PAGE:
Depending on where you’re located, the average days on market varies. A good listing, with a fair price, for a house that’s in good condition and in a good location will attract buyers quickly enough, especially in a hot market. But maybe that’s not your house selling experience.
Has your house been sitting on the market for a while? Are you still waiting for the right offer, or any offer? There are many reasons a house does not sell, but then the big question is: what can you do about it? What can you do to get your house sold faster? Let’s discuss reasons your house may not be selling, and then what you can do about it.
Reasons Why Your Home Isn’t Selling
The Asking Price is Too High
A huge mistake that a lot of sellers make is asking too much for their property. A high pricing causes prospective buyers to pass over your listing because it’s out of their price range.
Zillow, Redfin, and the like are not always reliable for estimating the value of your property. They are missing key information and updates, like damages and improvements, and do not account for location issues.
Your House has Location Problems
Location matters! It isn’t just about being in the city, the suburbs, or rural areas, but also about what’s around you.
Most buyers do not want to live near a source of loud noise or a busy street, or where the property taxes are too high, or in a high-risk disaster area, or where there are too many registered sex offenders.
Another issue is bad neighbors. Their yard is unkept, or they have aggressive, barking dogs, or they are loud during showings. In fact, bad neighbors can lower the market value of a house up to 10%. If that is the problem you are facing, read this article on what to do when you want to sell your house but have bad neighbors.
Your House is Old, Outdated, or Damaged
Home buyers frown on a house with extensive problems. They’re already pouring their savings into buying the property; they don’t want to pay to fix it or do extensive renovations too.
Outdated or unusual features also take longer to sell. Sometimes they make the house unsellable to the common buyer. This is one of the reasons why, oftentimes, these houses are purchased by investors with capital to invest in in-depth renovations, repairs, and/or modernizing the house.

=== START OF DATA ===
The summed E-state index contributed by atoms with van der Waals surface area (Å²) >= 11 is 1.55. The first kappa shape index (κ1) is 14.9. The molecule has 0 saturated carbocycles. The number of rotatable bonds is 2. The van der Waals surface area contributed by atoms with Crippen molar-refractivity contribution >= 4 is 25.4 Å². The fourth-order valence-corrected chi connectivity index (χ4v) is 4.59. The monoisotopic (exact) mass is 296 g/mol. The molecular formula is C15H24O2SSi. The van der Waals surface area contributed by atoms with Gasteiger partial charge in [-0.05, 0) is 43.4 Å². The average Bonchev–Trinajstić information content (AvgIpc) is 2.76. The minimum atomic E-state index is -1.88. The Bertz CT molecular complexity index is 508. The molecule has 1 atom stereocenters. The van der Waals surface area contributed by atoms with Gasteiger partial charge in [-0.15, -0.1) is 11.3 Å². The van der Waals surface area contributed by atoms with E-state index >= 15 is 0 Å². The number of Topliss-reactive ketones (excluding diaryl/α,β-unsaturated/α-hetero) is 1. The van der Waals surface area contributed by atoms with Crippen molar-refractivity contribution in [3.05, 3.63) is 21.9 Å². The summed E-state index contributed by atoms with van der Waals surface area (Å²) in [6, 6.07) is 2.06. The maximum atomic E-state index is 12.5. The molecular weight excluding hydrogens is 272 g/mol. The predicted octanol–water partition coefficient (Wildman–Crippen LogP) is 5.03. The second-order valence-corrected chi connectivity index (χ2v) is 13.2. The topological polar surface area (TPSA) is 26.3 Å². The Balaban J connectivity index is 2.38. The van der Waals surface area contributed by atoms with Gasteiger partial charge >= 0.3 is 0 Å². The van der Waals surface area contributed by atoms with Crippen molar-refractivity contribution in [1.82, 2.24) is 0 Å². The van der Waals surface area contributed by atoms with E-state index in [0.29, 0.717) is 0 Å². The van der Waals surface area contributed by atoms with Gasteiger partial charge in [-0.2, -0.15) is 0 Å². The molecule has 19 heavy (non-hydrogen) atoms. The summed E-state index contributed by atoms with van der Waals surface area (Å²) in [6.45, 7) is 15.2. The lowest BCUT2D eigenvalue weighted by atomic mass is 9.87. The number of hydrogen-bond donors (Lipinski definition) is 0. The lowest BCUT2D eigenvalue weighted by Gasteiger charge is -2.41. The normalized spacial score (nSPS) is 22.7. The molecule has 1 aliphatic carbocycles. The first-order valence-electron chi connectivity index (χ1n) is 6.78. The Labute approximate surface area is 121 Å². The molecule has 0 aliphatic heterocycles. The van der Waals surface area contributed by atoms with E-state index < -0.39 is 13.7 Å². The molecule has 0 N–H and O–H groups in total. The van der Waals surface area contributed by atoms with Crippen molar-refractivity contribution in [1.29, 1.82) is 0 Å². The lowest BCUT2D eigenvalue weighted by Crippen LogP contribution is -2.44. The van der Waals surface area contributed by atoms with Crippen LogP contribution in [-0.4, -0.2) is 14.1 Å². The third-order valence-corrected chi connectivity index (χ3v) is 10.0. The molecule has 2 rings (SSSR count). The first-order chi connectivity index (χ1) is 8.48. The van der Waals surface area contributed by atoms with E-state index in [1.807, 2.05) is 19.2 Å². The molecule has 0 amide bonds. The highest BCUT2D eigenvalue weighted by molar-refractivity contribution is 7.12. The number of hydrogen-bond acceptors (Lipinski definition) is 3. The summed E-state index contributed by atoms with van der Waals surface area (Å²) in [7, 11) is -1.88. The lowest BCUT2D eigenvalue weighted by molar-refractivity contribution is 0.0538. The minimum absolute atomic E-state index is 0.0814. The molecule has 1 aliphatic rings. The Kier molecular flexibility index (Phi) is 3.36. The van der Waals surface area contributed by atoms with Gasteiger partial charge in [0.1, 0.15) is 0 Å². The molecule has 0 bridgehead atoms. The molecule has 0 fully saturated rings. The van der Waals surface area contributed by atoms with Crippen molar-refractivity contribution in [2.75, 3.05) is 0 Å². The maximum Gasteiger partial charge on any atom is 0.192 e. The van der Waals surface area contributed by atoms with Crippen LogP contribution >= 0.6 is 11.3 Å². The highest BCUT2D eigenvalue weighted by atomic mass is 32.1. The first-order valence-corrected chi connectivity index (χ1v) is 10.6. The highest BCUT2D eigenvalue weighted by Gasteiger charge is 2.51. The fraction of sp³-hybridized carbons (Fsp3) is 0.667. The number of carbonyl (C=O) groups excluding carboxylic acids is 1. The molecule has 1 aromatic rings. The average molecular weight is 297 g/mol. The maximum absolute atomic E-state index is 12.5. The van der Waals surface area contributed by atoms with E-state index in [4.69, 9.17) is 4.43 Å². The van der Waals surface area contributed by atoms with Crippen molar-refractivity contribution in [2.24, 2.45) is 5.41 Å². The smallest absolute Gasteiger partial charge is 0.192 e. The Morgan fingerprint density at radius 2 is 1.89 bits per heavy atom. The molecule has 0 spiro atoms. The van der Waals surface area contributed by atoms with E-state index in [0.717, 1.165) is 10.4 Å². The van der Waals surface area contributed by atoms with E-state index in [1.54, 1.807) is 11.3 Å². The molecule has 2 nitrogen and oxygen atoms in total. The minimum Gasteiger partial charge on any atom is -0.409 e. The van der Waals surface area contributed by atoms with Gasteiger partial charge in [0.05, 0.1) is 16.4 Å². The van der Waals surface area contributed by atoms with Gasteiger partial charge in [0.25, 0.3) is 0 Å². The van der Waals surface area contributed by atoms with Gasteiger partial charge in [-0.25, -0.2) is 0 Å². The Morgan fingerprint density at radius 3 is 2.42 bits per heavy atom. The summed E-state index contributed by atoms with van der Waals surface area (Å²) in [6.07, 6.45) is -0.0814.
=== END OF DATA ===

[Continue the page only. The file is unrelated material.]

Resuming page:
If your house has been listed on the market for over 30 days, especially during a Seller’s Market, buyers assume there is something wrong with it, even if that’s not the case. They’ll intentionally avoid it, and after 3 to 6 months, the listing is a failure.
You’ll want to pull the listing, revamp and relist it. If you hire a realtor, it’s actually their job to draw up the listing and post it in the multiple listing service (MLS) and other home selling sites.
Bad Listing Photos
The pandemic forced a number of industries into the digital age, and chief among them was real estate. Home sales became virtual. Safety precautions encouraged against open houses, and instead buyers surfed online listings.
Though we have returned to normalcy, potential buyers still search homes online. You know what they say: a picture is worth a 1,000 words. The National Association of Realtors report 89% of buyers find photos to be among the most useful features of a house listing. Family photos do not cut it, and the camera on your mobile device is not good enough. You need sharp, quality photos; otherwise, buyers cannot envision themselves living in the house.
Really? Yes. Often we get input from friends or family members whose home sold, or we turn to real estate professionals. In all honesty though, most of the issues listed above could have been avoided by working with an experienced agent. Your realtor should make recommendations to improve your property, including repairs and staging, and even advise on the pricing. They are also responsible for organizing open houses, marketing, listing, and sharing feedback from potential buyers.
Some realtors fall short of perfect though and give bad advice. Some realtors fall short of perfect though and give bad advice. If that’s the case, they’re not worth your time or the 3% to 6% commission. Or sometimes, a home seller ignores good advice. A good listing agent knows what interested buyers are looking for, and they may advise a seller to make a change, but the seller refuses. Why hire a professional, if you’re not going to listen to them?
What You Can Do If Your House Isn’t Selling
There are a few things you can do to improve your chances of a sale.